Berlioz – Symphonie Fantastique

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COMPOSERS: Beethoven,Berlioz
LABELS: Signum
WORKS: Berlioz: Symphonie fantastique; Beethoven: Leonore Overture No. 2
PERFORMER: Philharmonia Orchestra/ Esa-Pekka Salonen


 Don’t ever be tempted to typecast Esa-Pekka Salonen as a hardline modernist. The Finnish composer may have launched himself as the Philharmonia’s current principal conductor/artistic advisor in September 2008 with a nine-month survey of early 20th-century Viennese scores (including an impressive version of Schoenberg’s Gurrelieder, released by Signum and favourably reviewed by Michael Tanner in December) but in this Symphonie fantastique, recorded live at the Royal Festival Hall later that same month, he reveals himself as a powerful Berliozian too. 

Berlioz was always a Classicist at heart, despite the hyper-Romantic trappings, and – with all the key instrumental solos and still arrestingly original effects given due prominence – there’s a passionate restraint about Salonen’s reading that is far more telling than many more overtly histrionic versions.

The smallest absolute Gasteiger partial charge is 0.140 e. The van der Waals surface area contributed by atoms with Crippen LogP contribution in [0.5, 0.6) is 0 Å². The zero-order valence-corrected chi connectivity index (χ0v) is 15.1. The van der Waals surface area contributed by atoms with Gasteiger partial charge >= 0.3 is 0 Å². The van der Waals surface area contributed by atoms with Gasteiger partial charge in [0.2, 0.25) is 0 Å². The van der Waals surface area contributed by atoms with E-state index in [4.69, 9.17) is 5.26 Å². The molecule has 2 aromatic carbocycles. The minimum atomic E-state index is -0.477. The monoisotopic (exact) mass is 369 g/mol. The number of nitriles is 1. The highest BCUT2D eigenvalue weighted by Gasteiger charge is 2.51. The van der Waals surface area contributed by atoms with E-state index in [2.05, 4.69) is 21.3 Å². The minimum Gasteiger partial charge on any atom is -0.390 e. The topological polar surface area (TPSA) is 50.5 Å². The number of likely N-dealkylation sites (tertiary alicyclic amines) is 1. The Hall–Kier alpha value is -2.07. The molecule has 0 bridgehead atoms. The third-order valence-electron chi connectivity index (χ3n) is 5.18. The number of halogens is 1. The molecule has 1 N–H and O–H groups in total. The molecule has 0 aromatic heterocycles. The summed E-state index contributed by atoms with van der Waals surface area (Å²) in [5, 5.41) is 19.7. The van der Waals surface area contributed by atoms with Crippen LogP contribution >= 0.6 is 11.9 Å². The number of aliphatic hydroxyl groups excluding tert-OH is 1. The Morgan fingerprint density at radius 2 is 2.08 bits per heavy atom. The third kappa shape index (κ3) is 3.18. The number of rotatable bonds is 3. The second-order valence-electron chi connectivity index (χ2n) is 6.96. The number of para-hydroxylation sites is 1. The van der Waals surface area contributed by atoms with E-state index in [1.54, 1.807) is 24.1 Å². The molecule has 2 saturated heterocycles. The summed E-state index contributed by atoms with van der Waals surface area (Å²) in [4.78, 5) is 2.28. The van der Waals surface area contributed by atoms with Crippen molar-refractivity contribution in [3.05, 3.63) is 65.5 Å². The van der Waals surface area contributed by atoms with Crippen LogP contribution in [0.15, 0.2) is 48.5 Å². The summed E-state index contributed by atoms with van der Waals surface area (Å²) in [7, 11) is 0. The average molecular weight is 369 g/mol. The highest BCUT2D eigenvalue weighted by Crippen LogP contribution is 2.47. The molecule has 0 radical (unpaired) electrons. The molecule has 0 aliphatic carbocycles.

The slow movement in particular shows a masterly control of tempo and texture, clearly prioritising musical imperatives over mere pictorialism, yet with no shortage of electricity in the air, either emotional or elemental. While Salonen in no way underplays the inexorable March to the Scaffold or the gallumphing grotesqueries of the concluding Witches’ Sabbath, his account of the music can clearly stand on its own without recourse to the crutch of Berlioz’s over-heated literary narrative. 

The coupling is less convincing. Berlioz was of course heavily influenced by Beethoven and, in his Memoirs, admiringly recalled hearing a Leonore overture – he doesn’t say which of the three – played ‘with rare precision and verve’.


Salonen certainly supplies the first, if not the second: at 15 minutes, his account is more sluggish than Klemperer’s, though the loss of tension midway is more Beethoven’s fault than his. But can Berlioz really have heard and admired a work that his hero rightly rejected? If not, what’s it doing on this CD? Mark Pappenheim